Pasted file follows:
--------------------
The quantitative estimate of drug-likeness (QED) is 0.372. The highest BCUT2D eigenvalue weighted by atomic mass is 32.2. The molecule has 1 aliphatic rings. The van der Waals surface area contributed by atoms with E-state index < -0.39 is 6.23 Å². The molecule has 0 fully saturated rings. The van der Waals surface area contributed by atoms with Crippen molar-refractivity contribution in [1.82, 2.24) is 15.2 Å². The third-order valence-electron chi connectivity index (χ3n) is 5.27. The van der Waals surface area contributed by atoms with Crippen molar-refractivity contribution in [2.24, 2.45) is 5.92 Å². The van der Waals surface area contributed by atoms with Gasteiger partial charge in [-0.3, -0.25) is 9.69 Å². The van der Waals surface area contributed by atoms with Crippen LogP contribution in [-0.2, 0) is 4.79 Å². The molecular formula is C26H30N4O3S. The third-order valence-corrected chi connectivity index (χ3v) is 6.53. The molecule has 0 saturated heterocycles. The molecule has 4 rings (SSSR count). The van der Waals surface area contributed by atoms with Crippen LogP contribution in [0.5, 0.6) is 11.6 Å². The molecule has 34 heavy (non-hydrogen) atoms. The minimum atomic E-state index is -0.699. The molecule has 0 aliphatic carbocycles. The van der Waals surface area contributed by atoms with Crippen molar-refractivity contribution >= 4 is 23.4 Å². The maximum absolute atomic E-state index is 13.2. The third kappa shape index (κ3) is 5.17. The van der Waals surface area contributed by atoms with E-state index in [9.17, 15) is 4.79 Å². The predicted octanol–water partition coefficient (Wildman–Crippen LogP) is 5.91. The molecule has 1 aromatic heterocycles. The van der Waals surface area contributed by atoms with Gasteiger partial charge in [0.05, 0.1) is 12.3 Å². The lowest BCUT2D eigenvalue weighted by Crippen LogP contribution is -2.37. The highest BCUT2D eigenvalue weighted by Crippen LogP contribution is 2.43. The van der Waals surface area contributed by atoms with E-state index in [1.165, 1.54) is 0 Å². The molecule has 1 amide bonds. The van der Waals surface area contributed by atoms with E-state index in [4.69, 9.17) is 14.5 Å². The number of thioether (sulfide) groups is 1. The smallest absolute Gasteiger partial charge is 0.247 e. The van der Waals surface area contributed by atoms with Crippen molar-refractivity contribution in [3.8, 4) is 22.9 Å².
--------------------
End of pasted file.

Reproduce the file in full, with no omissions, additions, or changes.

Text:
The quantitative estimate of drug-likeness (QED) is 0.372. The highest BCUT2D eigenvalue weighted by atomic mass is 32.2. The molecule has 1 aliphatic rings. The van der Waals surface area contributed by atoms with E-state index < -0.39 is 6.23 Å². The molecule has 0 fully saturated rings. The van der Waals surface area contributed by atoms with Crippen molar-refractivity contribution in [1.82, 2.24) is 15.2 Å². The third-order valence-electron chi connectivity index (χ3n) is 5.27. The van der Waals surface area contributed by atoms with Crippen molar-refractivity contribution in [2.24, 2.45) is 5.92 Å². The van der Waals surface area contributed by atoms with Gasteiger partial charge in [-0.3, -0.25) is 9.69 Å². The van der Waals surface area contributed by atoms with Crippen LogP contribution in [-0.2, 0) is 4.79 Å². The molecular formula is C26H30N4O3S. The third-order valence-corrected chi connectivity index (χ3v) is 6.53. The molecule has 0 saturated heterocycles. The molecule has 4 rings (SSSR count). The van der Waals surface area contributed by atoms with Crippen LogP contribution in [0.5, 0.6) is 11.6 Å². The molecule has 34 heavy (non-hydrogen) atoms. The minimum atomic E-state index is -0.699. The molecule has 0 aliphatic carbocycles. The van der Waals surface area contributed by atoms with Crippen molar-refractivity contribution >= 4 is 23.4 Å². The maximum absolute atomic E-state index is 13.2. The third kappa shape index (κ3) is 5.17. The van der Waals surface area contributed by atoms with E-state index in [9.17, 15) is 4.79 Å². The predicted octanol–water partition coefficient (Wildman–Crippen LogP) is 5.91. The molecule has 1 aromatic heterocycles. The van der Waals surface area contributed by atoms with Gasteiger partial charge in [0.05, 0.1) is 12.3 Å². The lowest BCUT2D eigenvalue weighted by Crippen LogP contribution is -2.37. The highest BCUT2D eigenvalue weighted by Crippen LogP contribution is 2.43. The van der Waals surface area contributed by atoms with E-state index in [1.165, 1.54) is 0 Å². The molecule has 1 amide bonds. The van der Waals surface area contributed by atoms with E-state index in [4.69, 9.17) is 14.5 Å². The number of thioether (sulfide) groups is 1. The smallest absolute Gasteiger partial charge is 0.247 e. The van der Waals surface area contributed by atoms with Crippen molar-refractivity contribution in [3.8, 4) is 22.9 Å².